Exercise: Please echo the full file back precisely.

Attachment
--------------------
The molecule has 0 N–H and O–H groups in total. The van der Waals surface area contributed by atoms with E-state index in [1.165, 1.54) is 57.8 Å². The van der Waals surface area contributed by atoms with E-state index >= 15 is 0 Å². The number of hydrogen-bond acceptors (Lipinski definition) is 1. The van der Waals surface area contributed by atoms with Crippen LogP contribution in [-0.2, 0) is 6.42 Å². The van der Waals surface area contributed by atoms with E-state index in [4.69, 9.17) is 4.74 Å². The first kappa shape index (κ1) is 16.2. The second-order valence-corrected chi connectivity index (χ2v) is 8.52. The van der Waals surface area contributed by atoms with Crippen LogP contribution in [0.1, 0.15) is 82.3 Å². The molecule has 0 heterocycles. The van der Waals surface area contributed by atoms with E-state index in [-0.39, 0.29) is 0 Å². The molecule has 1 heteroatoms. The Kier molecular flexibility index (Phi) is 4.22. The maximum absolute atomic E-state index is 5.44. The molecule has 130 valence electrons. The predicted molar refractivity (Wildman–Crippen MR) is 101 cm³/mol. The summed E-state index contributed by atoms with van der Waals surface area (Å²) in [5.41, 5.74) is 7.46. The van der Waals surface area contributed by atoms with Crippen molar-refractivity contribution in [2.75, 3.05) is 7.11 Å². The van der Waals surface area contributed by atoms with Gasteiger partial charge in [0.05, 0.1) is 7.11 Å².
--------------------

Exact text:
The molecule has 0 N–H and O–H groups in total. The van der Waals surface area contributed by atoms with E-state index in [1.165, 1.54) is 57.8 Å². The van der Waals surface area contributed by atoms with E-state index >= 15 is 0 Å². The number of hydrogen-bond acceptors (Lipinski definition) is 1. The van der Waals surface area contributed by atoms with Crippen LogP contribution in [-0.2, 0) is 6.42 Å². The van der Waals surface area contributed by atoms with E-state index in [4.69, 9.17) is 4.74 Å². The first kappa shape index (κ1) is 16.2. The second-order valence-corrected chi connectivity index (χ2v) is 8.52. The van der Waals surface area contributed by atoms with Crippen LogP contribution in [0.1, 0.15) is 82.3 Å². The molecule has 0 heterocycles. The van der Waals surface area contributed by atoms with E-state index in [-0.39, 0.29) is 0 Å². The molecule has 1 heteroatoms. The Kier molecular flexibility index (Phi) is 4.22. The maximum absolute atomic E-state index is 5.44. The molecule has 130 valence electrons. The predicted molar refractivity (Wildman–Crippen MR) is 101 cm³/mol. The summed E-state index contributed by atoms with van der Waals surface area (Å²) in [5.41, 5.74) is 7.46. The van der Waals surface area contributed by atoms with Crippen molar-refractivity contribution in [2.75, 3.05) is 7.11 Å². The van der Waals surface area contributed by atoms with Gasteiger partial charge in [0.05, 0.1) is 7.11 Å².